But the unequivocal hero of my day proved to be a box of Keebler Toasteds, a form of cracker. I used this to create a "Ritz pinhole device", i.e., an eclipse viewer, by projecting the sun's rays through the holes in the cracker and onto a piece of cardstock card. The result was splendid. Each little cracker hole permitted the projection of a little eclipsed sun image onto the card. As the first part of the eclipse began, I could see it begin with a little disk transit. I was able to go out just near the peak eclipse, and the images through the cracker were grand. I could see the radically-partially-eclipsed sun image (dozens, actually, because of the cracker methodology---dozens of tiny suns on cardstock). One great thing about the Keebler method is that one could share it--I handed out crackers and cardstock to the folks in my office as well as to sundry passersby. At peak eclipse, the temperature got a little cooler and it looked like late in the afternoon. But this effect was transitory.
In the morning, I heard from my wife in Kansas City. A morning storm endangered their hopes of seeing the total eclipse. But by eclipse time, it cleared. She was among lots of people in Lake Weatherby, Missouri, floating in the lake with "floaties", watching the eclipse. She reported it to be a wonderful experience. The storm held off until the totality had passed. I am so pleased she got to experience that. For some reason, I did not have a lot of interest in taking a day off for that. I am glad I made that choice. I got some things done I wanted to get done.
I had such a good time with my non-glasses gizmos in my work parking lot. I learned from other friends of other ways I could have done it--two friends used a collander, my physics Ph.D. friend did creative things with binoculars projected on the ground, and one client's employee reported on use of the "tree method" (though I did see some of the tree effect early during the eclipse).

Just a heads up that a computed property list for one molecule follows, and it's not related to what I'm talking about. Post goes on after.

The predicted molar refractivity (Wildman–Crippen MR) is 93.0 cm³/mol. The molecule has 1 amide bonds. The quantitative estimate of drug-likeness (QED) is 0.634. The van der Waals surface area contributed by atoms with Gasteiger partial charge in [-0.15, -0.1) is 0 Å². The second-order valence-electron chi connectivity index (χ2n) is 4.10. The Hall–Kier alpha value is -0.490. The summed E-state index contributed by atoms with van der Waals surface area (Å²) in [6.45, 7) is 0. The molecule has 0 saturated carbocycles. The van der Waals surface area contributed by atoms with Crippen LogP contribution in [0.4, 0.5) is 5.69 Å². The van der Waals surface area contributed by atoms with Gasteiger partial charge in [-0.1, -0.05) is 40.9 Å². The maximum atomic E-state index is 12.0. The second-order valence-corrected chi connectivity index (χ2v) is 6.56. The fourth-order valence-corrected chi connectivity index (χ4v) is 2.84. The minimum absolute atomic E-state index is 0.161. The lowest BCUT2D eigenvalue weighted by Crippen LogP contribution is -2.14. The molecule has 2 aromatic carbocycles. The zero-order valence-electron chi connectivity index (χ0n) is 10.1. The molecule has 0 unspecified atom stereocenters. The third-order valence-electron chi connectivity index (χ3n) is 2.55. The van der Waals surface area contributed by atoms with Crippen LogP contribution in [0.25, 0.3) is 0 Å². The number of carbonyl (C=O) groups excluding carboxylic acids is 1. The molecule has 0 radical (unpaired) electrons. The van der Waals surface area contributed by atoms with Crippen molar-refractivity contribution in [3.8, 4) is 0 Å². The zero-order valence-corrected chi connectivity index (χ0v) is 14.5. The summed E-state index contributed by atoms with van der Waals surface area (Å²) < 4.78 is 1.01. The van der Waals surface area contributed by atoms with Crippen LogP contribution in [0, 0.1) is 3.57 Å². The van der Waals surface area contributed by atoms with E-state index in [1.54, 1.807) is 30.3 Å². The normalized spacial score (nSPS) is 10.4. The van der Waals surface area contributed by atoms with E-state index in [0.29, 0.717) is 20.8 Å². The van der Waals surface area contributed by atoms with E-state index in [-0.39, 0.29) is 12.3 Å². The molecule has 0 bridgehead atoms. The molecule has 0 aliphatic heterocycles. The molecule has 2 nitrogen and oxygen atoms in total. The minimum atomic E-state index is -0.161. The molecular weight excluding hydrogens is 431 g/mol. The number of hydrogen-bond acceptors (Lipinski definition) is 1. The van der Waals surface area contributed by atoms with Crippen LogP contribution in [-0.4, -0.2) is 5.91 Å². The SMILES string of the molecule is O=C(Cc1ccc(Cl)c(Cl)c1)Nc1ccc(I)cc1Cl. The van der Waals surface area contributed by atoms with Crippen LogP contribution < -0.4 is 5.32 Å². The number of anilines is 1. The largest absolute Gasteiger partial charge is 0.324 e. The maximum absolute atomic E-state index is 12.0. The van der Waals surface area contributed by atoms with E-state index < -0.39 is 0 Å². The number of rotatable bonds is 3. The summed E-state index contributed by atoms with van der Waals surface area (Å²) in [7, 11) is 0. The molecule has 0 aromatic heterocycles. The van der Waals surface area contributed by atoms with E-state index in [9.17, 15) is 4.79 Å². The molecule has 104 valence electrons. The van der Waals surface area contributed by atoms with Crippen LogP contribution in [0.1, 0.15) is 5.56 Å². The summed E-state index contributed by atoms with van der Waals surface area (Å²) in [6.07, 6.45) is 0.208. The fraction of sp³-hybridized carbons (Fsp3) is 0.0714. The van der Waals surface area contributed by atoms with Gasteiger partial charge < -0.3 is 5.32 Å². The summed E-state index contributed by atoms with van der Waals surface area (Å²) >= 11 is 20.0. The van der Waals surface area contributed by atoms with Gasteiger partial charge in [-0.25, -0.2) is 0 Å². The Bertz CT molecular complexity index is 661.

The only danger in the Keebler Toasted astronomical approach is that the crackers taste pretty darn good.
I found myself unaccountably fascinated by the whole thing. It had a Citizen Science feel that appealed to me. I I looked up upcoming eclipses. I see a total lunar eclipse in January 2018. It takes place in the wee hours of the morning, ending in mid-morning. I hope I remember to watch it. The next total solar eclipse here in north Texas is in 2024. If I am around then, I will enjoy seeing it, crackers in hand.
In other news, I aired up my tires (thereby satisfying my car's warning system), got a bill payment in the mail, and managed to get to the gas station before my gasoline tank went to empty. So I suppose I was not a total casualty of the eclipse.
Breakfast: Kix cereal and skim milk
Lunch: turkey sandwich and baked chips
Dinner: grilled chicken, green beans, kernel corn and a chocolate chip cookie
(eclipse extra: Keebler Toasted Crackers)
(lovingly copied by hand from Dreamwidth by the LiveJournal cyber-angels)